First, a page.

What would you say have been some of the challenges that have come with setting up BWP? What are also some of the challenges you foresee in terms of keeping it going in the long-term?

Honestly, it's time. It really is time and balancing it all and realizing I can't help everyone if I don't take care of myself first. I'm trying to find that perfect balance and everybody struggles with that. When I set out to do this, I didn't know how long it would take to enter one person's name onto the site. I didn't know how long combing through the spreadsheet and verifying that they are indeed a Black person, a Black woman or non-binary person, would take.

There's a lot of administrative costs that I didn't foresee. I am using my own money to make sure the site is running and the storage for having a newsletter. I'm like, "Oh, a newsletter is such a great idea." But I'm also like, "Oh wait a second, I need to upgrade my storage to hold all the people who signed up for the newsletter."

I recently filed for a trademark and oh boy, that was very expensive. And that's another barrier that we don't talk about enough [as Black people]. We don't see any of the profits because we legally don't own anything. Black people move the internet culture but they reap none of the benefits.

"Black people move the internet culture but they reap none of the benefits."

Image by Oluwatifayokunmi Akindele based in Lagos, Nigeria.

What does success for BWP look like?

In terms of success, personally speaking, I'm never satisfied. Black folks, we'll never feel like we've made it because that's just how hungry and ambitious we are. But I guess if you want to talk about numbers, that's been successful. One, I pitched and successfully collaborated a collaboration with VSCO. I think at least 10 of us altogether, myself included, were spotlighted as a part of their "Black Joy Matters" campaign.

Like I said, we're hungry––all of us. We all want more and I don't think we'll stop until we get it. I'm kind of glad that the community is smaller right now, so that way it's easier for me to track and get to know these folks on a personal level and reach out to them.

Another tangible measure of success is that I just organized my first set of portfolio reviews with Nikon ambassadors. Let me tell you, that was hard. A few of these photographers had never had their portfolio reviewed before and that is so critical for growth. These ambassadors with decades of experience in this industry can really help, and that can really be a part of great mentoring, as an "unofficial" mentor I suppose. The mentoring program will happen later on.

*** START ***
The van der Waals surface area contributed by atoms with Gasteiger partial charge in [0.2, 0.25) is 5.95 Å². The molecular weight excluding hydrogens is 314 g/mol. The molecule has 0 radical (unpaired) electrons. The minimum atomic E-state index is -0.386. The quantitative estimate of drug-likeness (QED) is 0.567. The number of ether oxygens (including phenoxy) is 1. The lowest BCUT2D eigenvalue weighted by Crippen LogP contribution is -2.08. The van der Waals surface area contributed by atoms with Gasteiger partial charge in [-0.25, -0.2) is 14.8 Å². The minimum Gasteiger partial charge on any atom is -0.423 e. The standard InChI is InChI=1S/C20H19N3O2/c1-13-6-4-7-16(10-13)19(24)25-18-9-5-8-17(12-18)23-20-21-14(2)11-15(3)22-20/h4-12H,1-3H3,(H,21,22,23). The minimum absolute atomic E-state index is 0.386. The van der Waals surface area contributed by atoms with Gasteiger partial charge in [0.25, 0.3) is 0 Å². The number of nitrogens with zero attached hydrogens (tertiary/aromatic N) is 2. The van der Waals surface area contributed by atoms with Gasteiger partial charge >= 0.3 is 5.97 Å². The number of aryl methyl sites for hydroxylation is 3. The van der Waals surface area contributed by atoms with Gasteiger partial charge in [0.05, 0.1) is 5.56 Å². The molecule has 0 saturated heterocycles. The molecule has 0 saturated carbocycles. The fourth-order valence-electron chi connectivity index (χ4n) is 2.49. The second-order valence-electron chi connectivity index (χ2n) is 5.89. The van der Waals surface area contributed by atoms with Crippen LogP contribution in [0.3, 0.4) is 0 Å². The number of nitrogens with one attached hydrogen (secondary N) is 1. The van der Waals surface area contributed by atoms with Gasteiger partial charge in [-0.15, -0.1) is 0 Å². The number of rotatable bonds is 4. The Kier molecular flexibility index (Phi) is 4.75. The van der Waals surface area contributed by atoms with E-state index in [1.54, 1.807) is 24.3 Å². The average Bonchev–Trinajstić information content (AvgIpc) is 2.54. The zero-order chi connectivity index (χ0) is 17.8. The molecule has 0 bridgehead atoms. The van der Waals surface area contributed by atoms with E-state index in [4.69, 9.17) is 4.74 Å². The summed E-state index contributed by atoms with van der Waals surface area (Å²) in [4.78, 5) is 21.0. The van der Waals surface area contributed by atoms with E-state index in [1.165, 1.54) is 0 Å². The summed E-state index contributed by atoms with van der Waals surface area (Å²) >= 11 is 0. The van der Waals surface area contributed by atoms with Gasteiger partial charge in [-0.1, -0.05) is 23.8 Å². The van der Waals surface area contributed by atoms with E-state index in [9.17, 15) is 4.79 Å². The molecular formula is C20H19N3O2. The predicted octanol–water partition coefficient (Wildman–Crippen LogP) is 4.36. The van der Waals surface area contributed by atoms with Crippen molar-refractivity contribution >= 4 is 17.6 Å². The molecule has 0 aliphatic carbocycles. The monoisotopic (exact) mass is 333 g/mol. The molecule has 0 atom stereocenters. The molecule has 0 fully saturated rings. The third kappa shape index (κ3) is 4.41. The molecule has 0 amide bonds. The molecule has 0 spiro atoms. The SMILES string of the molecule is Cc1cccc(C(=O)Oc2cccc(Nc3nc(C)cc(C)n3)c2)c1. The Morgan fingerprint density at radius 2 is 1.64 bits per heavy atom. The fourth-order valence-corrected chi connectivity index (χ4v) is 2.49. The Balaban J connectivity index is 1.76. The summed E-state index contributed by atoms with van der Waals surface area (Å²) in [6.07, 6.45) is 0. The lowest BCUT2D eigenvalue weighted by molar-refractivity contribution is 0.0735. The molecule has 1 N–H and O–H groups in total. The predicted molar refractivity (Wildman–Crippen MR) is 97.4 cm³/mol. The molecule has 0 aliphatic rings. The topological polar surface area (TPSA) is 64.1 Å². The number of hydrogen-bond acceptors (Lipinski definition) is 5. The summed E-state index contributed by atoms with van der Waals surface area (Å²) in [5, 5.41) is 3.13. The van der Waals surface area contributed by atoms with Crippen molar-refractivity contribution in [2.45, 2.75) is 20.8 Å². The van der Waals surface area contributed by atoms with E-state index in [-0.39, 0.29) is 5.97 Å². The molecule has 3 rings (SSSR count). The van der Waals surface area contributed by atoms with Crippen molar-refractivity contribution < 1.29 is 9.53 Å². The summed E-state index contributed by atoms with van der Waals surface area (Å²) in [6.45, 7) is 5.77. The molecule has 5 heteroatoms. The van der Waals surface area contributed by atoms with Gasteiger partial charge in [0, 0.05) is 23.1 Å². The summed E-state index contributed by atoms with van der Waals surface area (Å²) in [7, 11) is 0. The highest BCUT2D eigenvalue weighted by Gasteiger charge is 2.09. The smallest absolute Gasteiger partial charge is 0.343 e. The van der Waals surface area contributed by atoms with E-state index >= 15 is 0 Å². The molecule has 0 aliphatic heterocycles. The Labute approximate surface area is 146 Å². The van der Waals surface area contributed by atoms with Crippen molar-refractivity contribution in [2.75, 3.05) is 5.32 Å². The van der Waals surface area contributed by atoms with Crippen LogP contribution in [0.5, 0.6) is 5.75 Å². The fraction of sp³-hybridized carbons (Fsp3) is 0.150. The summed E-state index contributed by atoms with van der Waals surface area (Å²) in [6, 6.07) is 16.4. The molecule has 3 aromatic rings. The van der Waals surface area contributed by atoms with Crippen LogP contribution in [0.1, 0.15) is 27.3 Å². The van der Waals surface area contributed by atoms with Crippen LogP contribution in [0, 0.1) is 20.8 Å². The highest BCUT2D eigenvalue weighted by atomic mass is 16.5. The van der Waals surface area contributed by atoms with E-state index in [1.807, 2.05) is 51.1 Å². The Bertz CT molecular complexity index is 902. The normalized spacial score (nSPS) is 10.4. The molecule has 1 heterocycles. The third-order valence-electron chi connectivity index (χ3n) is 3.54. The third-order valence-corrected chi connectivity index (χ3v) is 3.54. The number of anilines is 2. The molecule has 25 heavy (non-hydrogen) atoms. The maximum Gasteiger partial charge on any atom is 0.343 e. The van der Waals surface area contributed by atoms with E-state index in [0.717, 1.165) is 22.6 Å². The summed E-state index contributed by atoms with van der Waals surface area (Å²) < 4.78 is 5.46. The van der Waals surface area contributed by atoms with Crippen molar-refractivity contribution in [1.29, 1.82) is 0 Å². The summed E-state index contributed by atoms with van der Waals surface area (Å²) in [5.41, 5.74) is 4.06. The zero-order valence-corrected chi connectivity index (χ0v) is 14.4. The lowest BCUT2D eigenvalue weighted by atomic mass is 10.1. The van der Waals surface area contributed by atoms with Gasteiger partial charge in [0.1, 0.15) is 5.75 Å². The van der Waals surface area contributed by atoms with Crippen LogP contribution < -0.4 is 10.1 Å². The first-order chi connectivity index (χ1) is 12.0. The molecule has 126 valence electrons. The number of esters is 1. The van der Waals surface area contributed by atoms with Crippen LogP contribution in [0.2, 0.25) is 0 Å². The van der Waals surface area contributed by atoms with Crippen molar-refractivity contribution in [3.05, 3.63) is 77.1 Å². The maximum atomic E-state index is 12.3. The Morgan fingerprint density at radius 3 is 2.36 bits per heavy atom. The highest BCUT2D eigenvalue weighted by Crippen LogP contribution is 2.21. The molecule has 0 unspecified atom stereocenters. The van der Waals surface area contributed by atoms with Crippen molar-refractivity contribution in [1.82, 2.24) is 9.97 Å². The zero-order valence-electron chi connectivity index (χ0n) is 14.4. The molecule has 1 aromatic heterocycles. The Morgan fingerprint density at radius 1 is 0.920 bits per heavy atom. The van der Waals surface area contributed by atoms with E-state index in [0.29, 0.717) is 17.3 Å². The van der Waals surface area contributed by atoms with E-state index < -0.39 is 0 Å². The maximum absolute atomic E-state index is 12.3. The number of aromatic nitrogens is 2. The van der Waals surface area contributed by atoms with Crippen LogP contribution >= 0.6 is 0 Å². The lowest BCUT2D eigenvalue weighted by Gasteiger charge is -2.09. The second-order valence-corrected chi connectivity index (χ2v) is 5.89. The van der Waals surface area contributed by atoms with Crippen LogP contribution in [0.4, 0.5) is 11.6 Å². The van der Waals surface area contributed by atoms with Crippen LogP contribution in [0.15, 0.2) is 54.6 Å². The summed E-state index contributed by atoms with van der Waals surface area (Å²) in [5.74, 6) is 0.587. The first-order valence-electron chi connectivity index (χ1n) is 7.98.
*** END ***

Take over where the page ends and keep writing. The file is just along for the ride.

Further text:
Are there any other collaborations that you want to do with similarly aligned organizations or individuals to get the message of BWP out there?

Yes, and I really hope that they're reading this! We want to, we are ready, we are more than ready. I either reach out to the brand or hopefully soon, I want these brands to start reaching out to me, start reaching out to this community too. It would help grow and help continue the momentum because I don't want this movement to slow down any time soon. I don't want people to think that this is a trend just because black people are in the headlines.

"I don't want people to think that this is a trend just because black people are in the headlines."

That's not the case. For me personally, these are all the things I've been screaming into the void years before. I've been tweeting about this stuff for years now. There's nothing new that I've been doing. It's just that now people are actually listening and that goes back to what you said about being seen. Now these photographers are actually being seen. They've been creating the work, they've been taking photos, they've been doing their work. They've been sharing it online all this time, all before they knew me. I'm just helping to amplify it.

Photo By Jemal Countess/Getty Images for Global Citizen

Accra Came Out in Full Force for Global Citizen 2022

More than 20,000 fans appeared at the free show at the Black Star Square in Accra, which was headlined by American R&B artists Usher and SZA.

The 10th edition of the Global Citizen Festival took center stage this past weekend, making its debut in Ghana in honor of the country's 65th anniversary of independence. (There was also the annual New York City show happening in Central Park.)

More than 20,000 fans appeared at the free show at the Black Star Square in Accra, which was headlined by American R&B artists Usher and SZA. The festival featured the announcement of the African Prosperity Fund, an initiative lead by Ghana and South Africa that plans on launching anti-poverty programs across the continent.

But most in attendance were mostly concerned with one thing: having a good time.

There were many highlights throughout the evening. On social media — and in attendance — reggae and dancehall king Stonebwoy was crowned with having the best entrance of the festival. The global hitmaker was seen backstage riding a white horse clad in Ghana flags as he made his way to the stage.